Are We Safer? Not as Long as Al-Qaeda Lurks By Joseph L. Galloway Knight Ridder Newspapers Tuesday 13 January 2003
WASHINGTON - Have we permitted ourselves to become bogged down in Iraq, in what at best is a sideshow in the Global War on Terrorism, while diverting precious manpower and resources away from the real objective?
More than a few analysts believe that is precisely what has happened - most recently Dr. Jeffrey Record, author and visiting professor at the Air War College. Record's scathing criticism of the Bush administration's strategy and tactics is presented in a paper for the Strategic Studies Institute titled "Bounding the Global War on Terrorism" (www.carlisle.army.mil/ssi).
Record declares that the war on terrorism "lacks strategic clarity, embraces unrealistic objectives and may not be sustainable over the long haul." He calls for scaling back the scope of the war on terrorism to reflect both concrete U.S. security interests and the limits of American military power.
Record says that what we have done in Iraq, by lumping al-Qaeda and Saddam Hussein's Iraq into a single terrorist threat, has resulted in "an unnecessary preventive war of choice against a deterred Iraq that has created a new front in the Middle East for Islamic terrorism and diverted attention and resources away from securing the American homeland against further assault by ... al-Qaeda."
The professor adds, correctly, that "the war against Iraq was not integral to the (global war on terrorism), but rather a detour from it."
Most of the Bush administration's declared objectives in the global war on terrorism, Record writes, "are unrealistic and condemn the United States to a hopeless quest for absolute security. As such, the ... goals are also politically, fiscally and militarily unsustainable."
The question of whether President Bush arrived in office determined to overthrow Saddam Hussein from the get-go, as postulated by former Treasury Secretary Paul O'Neill, is moot. The real questions at the heart of it: Is the United States a safer place for having gone after Saddam and Iraq? Was the diversion of valuable resources from the pursuit of Osama bin Laden and his al-Qaeda operatives in Afghanistan and Pakistan worth the game?
The answers are (1) no, and (2) hardly.
In Iraq we are struggling to find a military solution to a political problem in a land riven by ethnic, tribal and religious fault lines. Our stated goals are to rebuild a shattered nation, at a cost approaching $100 billion a year, and while we are at it graft Jeffersonian democracy on a people who have never known such freedom and don't find it particularly desirable.
Record says what the Bush administration must do, and swiftly, is substitute credible deterrence for preventive war as a way of dealing with rogue states seeking weapons of mass destruction; refocus and refine the war on terrorism to take direct aim on al-Qaeda and its allies; prepare to settle for stability instead of democracy in Iraq, and for international rather than U.S. responsibility for Iraq's future.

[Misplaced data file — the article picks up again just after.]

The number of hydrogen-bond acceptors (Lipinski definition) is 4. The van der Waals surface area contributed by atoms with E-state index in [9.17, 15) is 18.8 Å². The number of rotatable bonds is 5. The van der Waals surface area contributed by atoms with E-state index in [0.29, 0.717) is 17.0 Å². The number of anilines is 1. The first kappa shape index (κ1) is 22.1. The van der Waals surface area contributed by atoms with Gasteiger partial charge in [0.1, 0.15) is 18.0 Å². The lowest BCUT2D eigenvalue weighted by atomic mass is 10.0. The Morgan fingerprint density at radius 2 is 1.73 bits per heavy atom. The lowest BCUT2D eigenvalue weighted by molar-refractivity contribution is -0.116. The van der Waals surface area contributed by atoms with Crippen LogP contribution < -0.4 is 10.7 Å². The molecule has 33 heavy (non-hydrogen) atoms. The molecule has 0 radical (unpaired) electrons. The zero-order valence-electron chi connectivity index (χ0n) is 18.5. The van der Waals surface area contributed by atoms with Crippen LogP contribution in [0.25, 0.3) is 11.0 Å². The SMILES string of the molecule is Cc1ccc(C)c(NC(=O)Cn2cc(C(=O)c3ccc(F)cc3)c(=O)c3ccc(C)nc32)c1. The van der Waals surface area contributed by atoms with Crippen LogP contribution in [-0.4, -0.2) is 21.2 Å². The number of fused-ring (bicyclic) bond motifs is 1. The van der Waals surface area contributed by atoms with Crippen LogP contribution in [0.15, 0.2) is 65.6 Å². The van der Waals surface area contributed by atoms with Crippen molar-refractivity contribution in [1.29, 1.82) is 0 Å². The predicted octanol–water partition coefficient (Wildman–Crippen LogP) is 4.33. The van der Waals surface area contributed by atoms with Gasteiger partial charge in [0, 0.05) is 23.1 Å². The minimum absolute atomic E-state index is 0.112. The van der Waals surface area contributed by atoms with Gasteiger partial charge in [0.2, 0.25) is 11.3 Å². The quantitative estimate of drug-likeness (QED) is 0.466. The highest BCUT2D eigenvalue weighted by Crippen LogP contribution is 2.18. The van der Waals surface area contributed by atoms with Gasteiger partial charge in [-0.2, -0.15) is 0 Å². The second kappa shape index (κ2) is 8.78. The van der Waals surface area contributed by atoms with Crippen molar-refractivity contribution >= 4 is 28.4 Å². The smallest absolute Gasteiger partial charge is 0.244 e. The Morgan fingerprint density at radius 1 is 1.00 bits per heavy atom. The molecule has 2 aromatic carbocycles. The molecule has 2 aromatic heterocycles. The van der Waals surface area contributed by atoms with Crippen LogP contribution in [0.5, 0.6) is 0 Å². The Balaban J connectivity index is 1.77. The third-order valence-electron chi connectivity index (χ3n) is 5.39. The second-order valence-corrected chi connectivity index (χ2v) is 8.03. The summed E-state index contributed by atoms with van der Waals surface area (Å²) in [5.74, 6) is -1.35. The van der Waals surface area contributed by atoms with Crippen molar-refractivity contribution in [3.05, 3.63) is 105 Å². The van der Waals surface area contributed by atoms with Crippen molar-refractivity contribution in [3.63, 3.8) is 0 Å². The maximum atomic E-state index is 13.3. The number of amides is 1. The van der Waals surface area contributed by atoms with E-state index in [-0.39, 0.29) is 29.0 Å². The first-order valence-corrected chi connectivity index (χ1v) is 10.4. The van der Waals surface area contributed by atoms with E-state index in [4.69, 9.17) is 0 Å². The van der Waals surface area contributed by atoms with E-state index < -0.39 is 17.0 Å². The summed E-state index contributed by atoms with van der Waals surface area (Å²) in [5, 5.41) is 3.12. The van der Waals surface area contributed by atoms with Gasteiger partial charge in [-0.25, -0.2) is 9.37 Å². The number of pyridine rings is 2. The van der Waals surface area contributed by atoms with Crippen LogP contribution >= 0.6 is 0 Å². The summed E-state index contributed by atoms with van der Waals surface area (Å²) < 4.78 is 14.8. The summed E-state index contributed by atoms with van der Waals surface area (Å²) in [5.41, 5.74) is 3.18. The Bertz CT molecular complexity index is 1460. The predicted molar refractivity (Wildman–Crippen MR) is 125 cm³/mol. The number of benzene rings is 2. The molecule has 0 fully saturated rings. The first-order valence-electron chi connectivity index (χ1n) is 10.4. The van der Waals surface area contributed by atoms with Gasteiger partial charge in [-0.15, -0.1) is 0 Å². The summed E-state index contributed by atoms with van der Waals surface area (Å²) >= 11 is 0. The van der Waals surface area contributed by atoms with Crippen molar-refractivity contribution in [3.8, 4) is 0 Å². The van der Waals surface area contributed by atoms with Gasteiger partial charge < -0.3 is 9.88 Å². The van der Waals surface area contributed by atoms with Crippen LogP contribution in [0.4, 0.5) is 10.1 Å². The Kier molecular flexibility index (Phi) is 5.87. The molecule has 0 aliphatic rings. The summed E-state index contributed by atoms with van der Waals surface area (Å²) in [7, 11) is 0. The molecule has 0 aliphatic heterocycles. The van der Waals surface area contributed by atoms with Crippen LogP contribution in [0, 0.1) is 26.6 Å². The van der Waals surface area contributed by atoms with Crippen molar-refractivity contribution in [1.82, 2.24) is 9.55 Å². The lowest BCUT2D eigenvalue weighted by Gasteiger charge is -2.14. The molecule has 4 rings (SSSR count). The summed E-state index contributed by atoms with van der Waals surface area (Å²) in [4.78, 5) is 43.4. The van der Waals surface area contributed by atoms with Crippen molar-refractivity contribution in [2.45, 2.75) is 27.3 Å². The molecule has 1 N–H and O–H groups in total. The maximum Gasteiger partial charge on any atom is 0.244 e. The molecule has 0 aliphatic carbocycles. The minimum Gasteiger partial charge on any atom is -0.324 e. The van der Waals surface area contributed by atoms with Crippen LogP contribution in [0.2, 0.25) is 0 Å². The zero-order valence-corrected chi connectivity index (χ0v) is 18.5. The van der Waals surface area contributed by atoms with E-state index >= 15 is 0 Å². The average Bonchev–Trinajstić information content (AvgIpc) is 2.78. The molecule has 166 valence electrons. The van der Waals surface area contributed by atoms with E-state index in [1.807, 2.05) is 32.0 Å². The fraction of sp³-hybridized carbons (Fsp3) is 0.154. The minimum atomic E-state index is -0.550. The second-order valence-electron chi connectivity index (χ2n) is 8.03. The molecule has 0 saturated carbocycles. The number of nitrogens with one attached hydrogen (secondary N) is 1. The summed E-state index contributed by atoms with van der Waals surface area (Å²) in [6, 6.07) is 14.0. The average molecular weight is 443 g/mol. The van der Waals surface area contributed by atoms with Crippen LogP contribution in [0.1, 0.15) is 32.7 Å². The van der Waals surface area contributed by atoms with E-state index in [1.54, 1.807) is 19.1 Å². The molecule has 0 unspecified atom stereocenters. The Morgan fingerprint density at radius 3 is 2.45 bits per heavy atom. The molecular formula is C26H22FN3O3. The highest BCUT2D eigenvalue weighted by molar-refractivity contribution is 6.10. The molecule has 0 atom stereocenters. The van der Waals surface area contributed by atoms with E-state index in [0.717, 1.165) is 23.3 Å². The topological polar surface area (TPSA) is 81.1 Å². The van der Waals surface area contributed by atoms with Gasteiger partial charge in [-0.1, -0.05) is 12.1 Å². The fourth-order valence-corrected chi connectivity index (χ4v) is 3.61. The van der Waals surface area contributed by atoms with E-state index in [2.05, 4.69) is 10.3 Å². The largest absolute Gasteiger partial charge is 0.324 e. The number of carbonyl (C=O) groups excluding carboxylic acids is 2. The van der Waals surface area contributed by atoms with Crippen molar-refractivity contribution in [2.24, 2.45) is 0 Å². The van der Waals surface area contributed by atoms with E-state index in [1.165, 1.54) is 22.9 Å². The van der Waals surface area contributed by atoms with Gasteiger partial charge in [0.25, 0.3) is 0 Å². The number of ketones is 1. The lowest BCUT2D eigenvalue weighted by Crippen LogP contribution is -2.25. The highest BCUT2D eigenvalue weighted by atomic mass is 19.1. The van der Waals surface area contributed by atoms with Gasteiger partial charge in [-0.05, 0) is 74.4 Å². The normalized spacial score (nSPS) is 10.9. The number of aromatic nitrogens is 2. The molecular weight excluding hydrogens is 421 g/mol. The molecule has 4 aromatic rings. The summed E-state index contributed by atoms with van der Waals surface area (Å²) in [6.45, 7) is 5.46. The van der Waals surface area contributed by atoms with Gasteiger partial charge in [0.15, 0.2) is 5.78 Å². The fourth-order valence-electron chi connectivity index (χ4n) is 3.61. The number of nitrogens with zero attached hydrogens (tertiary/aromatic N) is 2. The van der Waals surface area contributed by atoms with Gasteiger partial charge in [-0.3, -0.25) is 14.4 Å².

In short, the United States must find some credible way to stabilize the situation in Iraq, hand off responsibility to the international community, which was spurned at the outset by Bush administration officials such as Defense Secretary Donald H. Rumsfeld, and get out of there.
If we have to eat some crow, so be it. Feed the first bite, feathers and all, to Rumsfeld and then get on with taking care of the business at hand with al-Qaeda. Bumbling around Iraq, losing two or three American soldiers per day, is not making America a safer place. Capturing Osama bin Laden and smashing his organization would.
How a president, and his administration, reacted so well in the immediate aftermath of Sept. 11 and the horror of a mass-casualty terrorist attack on American soil and American citizens and then wandered so far off course is a puzzle. How all the fine talk about fighting the terrorists and defending America somehow was translated into the creation of a bureaucratic monstrosity, the Department of Homeland Security, and a needless war against an Iraqi dictator who was already boxed in and defanged should be examined now.
If President Bush wants another four years in office, he needs to admit the mistakes of the last two years, begin to repair those errors and start to take the kind of action that will make this country safer and more secure, not less.
_________________ nrfnnfnf QUOTES from SMART people on our dire situation
King George (the madness of) eege George the Lionheart and the New Crusades
FAIR USE NOTICE
This site contains copyrighted material the use of which has not always been specifically authorized by the copyright owner. We are making such material available in our efforts to advance understanding of environmental, political, human rights, economic, democracy, scientific, and social justice issues, etc. We believe this constitutes a 'fair use' of any such copyrighted material as provided for in section 107 of the US Copyright Law. In accordance with Title 17 U.S.C. Section 107, the material on this site is distributed without profit to those who have expressed a prior interest in receiving the included information for research and educational purposes. For more information go to: http://www.law.cornell.edu/uscode/17/107.shtml. If you wish to use copyrighted material from this site for purposes of your own that go beyond 'fair use', you must obtain permission from the copyright owner.